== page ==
Autism…the good and the not so good!

Hidden Struggles


Anyone on the autistic spectrum is only too well aware of the daily struggles they face.  What isn’t so easy is to be on the outside looking in and trying to understand the extent of just how hard everyday life can be when you live with it.  The autistic brain runs at a million miles an hour with thoughts, patterns, compulsive processes etc….all running in unison on top of trying to manage the mundanities of everyday life.  It’s no wonder they hit a point of ‘meltdown’ every so often.

The problem is that there may be no external signs of how much they are struggling until the ‘meltdown’ hits and it’s too late.  I have had years of people telling me that my children ‘don’t look autistic’!  So what does autism ‘look’ like?  Hmmmm….well, therein lies the problem, autism doesn’t ‘look’ like anything.  Some more severely autistic people may show external signs of rocking etc…but the majority look the same as everyone else.  Sadly, it’s like any mental malfunction….you can’t see it but that doesn’t mean it isn’t there and causing huge distress.

My children…six are on the spectrum, can you tell which ones?

 

So…look at the photo above, of the seven children, six are on the autistic spectrum and the other is severely dyslexic which is an associated condition.  They all look lovely and perfectly ‘normal’ huh?  From left right we have Mirie-Marie (autistic), Nikita-Nina (autistic), Kacie-Kimie (dyslexic), Pippa-Peita ( autistic and also has cerebral palsy), Jamie-Jodie (autistic), Osborn-Oran (autistic and also has cerebral palsy) and Lorie-Lanie (autistic). Would you know by looking at them?  No.  They look like a bunch of perfectly able kids but the autistic ones face all kinds of challenges every single moment of their daily lives.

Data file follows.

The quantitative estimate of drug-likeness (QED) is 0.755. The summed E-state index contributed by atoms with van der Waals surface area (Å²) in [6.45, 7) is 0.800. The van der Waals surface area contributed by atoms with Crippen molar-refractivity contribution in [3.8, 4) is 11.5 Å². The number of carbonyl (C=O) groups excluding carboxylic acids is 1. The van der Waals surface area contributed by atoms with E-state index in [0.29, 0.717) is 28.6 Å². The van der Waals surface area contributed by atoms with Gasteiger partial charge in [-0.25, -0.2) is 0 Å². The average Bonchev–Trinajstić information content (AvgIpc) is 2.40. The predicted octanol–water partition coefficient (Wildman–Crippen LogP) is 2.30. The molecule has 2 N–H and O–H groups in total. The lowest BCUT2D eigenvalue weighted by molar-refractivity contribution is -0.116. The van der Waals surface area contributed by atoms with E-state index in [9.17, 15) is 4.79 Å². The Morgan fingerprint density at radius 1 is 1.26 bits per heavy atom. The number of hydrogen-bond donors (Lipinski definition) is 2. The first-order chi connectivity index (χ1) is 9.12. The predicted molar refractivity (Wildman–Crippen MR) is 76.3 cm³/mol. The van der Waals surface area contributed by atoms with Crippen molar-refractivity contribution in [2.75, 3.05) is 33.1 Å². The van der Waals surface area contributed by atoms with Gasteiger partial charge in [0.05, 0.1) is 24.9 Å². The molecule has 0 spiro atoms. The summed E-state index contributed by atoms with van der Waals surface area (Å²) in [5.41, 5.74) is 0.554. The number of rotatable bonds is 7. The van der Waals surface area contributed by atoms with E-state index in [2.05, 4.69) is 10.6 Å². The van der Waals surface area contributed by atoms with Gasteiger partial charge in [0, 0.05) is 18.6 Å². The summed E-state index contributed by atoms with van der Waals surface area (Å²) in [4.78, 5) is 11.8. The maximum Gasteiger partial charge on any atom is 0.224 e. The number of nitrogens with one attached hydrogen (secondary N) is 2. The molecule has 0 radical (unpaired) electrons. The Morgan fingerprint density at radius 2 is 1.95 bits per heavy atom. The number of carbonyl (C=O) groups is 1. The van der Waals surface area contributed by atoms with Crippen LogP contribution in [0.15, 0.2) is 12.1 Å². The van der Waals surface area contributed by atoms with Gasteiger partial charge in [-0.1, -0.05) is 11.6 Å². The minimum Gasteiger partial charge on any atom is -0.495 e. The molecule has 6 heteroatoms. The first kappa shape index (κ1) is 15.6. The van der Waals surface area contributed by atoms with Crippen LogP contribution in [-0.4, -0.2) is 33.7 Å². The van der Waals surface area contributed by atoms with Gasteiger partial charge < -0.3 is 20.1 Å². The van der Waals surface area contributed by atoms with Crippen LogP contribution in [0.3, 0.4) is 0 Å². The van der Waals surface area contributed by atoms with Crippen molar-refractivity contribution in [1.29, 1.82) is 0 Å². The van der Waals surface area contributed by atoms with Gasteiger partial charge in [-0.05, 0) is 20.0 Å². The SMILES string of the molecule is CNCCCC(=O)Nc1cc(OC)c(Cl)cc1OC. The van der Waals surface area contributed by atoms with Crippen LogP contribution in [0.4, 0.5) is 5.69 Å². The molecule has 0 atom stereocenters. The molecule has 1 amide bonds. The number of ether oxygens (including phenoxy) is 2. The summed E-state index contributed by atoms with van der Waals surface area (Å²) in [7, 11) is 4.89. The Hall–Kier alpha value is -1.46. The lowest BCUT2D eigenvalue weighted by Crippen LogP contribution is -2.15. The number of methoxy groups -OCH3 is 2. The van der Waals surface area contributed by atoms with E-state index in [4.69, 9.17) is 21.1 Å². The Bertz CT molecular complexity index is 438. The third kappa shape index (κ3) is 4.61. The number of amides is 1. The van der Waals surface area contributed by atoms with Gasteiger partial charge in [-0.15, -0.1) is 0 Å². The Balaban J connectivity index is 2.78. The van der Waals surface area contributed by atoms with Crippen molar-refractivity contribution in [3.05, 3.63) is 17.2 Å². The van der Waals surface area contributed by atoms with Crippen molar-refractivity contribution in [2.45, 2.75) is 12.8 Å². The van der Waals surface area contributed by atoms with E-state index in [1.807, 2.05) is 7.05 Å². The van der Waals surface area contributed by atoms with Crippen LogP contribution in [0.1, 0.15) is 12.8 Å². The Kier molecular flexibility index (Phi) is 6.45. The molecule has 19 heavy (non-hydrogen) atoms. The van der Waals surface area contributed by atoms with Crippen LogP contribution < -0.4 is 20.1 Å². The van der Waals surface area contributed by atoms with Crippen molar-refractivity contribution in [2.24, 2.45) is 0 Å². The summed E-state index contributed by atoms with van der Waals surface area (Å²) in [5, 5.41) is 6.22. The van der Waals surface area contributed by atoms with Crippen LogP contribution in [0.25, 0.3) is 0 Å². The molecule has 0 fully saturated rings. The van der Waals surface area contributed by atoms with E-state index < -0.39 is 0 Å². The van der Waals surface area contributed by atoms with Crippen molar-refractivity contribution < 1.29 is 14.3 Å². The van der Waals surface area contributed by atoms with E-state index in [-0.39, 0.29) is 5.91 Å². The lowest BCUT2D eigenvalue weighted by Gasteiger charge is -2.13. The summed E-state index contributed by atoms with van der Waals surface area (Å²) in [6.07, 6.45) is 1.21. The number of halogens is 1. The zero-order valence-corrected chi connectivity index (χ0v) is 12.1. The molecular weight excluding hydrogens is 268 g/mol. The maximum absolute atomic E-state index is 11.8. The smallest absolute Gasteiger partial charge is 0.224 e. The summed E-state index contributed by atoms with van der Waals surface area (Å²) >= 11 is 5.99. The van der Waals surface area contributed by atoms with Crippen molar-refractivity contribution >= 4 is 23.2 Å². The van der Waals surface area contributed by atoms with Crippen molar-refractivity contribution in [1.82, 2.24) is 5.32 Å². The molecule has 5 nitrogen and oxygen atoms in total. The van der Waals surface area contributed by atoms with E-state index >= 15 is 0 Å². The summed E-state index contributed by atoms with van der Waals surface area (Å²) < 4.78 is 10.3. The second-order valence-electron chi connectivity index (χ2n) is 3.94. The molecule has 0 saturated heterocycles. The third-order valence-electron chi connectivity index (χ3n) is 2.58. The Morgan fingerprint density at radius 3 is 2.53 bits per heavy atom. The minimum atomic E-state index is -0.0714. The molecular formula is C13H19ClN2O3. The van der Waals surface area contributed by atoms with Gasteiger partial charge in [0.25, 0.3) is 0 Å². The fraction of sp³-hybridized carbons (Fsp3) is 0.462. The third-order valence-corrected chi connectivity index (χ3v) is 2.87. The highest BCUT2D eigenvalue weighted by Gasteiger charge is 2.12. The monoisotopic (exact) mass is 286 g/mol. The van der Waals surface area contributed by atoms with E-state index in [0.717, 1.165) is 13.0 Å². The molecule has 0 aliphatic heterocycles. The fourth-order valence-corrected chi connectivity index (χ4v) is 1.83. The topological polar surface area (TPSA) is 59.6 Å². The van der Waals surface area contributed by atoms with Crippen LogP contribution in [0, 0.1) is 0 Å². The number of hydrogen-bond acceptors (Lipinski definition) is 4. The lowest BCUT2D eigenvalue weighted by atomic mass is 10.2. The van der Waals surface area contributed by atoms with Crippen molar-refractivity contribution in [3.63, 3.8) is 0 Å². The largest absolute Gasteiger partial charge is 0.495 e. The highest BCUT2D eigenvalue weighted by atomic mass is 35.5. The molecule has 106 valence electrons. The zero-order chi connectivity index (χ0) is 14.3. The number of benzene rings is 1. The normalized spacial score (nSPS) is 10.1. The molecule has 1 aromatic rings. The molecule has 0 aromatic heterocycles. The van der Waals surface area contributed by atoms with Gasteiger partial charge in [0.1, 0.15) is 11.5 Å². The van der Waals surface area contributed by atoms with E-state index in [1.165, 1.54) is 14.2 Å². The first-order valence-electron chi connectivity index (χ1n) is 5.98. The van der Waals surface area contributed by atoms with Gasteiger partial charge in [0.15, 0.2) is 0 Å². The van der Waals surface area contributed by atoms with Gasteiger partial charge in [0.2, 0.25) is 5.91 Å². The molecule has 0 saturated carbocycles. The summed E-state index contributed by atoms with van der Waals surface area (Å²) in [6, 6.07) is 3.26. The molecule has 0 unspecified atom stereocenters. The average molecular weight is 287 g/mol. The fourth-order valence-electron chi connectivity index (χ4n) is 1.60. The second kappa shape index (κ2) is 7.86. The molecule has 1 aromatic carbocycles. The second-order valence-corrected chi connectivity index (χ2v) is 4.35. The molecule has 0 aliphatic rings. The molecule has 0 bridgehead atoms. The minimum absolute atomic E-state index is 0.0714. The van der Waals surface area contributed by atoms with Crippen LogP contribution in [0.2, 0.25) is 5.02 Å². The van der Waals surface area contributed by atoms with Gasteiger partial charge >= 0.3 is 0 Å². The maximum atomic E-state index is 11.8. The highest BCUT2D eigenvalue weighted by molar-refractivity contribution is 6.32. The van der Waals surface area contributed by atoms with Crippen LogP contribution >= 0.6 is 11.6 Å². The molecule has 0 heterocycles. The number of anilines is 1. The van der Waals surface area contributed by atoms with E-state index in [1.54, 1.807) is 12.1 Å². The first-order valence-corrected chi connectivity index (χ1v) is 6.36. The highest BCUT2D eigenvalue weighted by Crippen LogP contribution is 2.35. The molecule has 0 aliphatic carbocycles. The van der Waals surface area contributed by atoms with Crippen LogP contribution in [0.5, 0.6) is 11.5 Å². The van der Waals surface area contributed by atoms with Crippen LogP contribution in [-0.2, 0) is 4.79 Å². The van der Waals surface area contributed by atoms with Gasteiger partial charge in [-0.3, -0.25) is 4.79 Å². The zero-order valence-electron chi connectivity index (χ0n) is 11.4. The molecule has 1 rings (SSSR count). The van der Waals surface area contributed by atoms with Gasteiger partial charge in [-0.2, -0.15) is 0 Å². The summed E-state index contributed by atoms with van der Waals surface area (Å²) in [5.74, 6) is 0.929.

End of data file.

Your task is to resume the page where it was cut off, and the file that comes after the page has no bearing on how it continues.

We neurotypicals have no perception of what it’s like to be counting every single step we take in a day when it’s driving us nuts doing it but we have no control or the tools to stop ourselves.  We can’t begin to imagine how debilitating it is to not be able to tolerate being touched by anyone and if they do they have to ‘make it even’ by touching the other side at exactly the same spot with the other hand.  How would you cope if your brain was constantly breaking down sentences into sets of three letters whilst still trying to focus on the conversation or have your conversation scrolling across your minds eye like an autocue?  Seeing and looking for patterns in everything and ‘seeing’ numbers, days of the week etc…as colours and shapes?
 

Positive autism

I love my children but at the same time I have the deepest respect for them.  They all have amazing talents and abilities that I would love to have.  Their ability to focus on the task in hand is second to none, their determination to master a craft they have decided to become extraordinary at is nothing less than awesome and their ability to recall facts and figures is startling.  They can ‘watch’ a film together in their heads and laugh at the same thing at exactly the right part of the film and recite the script word for word!  How cool is that?
 
I’ve brought my children up to not only be aware of and accept their autism but to also see it as a positive attribute.  Autism gets a bad press but I can assure you that autism is actually pretty awesome if it’s approached in the right way.  My kids have learnt how to work with it, not against it and to understand when the challengeds they face are down to their autism or other factors.  Autism is actually just when the electrical connections in the brain are either missing or not formed properly so their brains work in a different way to ours.  Not better or worse….just different.  Let’s celebrate difference….it’s a good thing!
 



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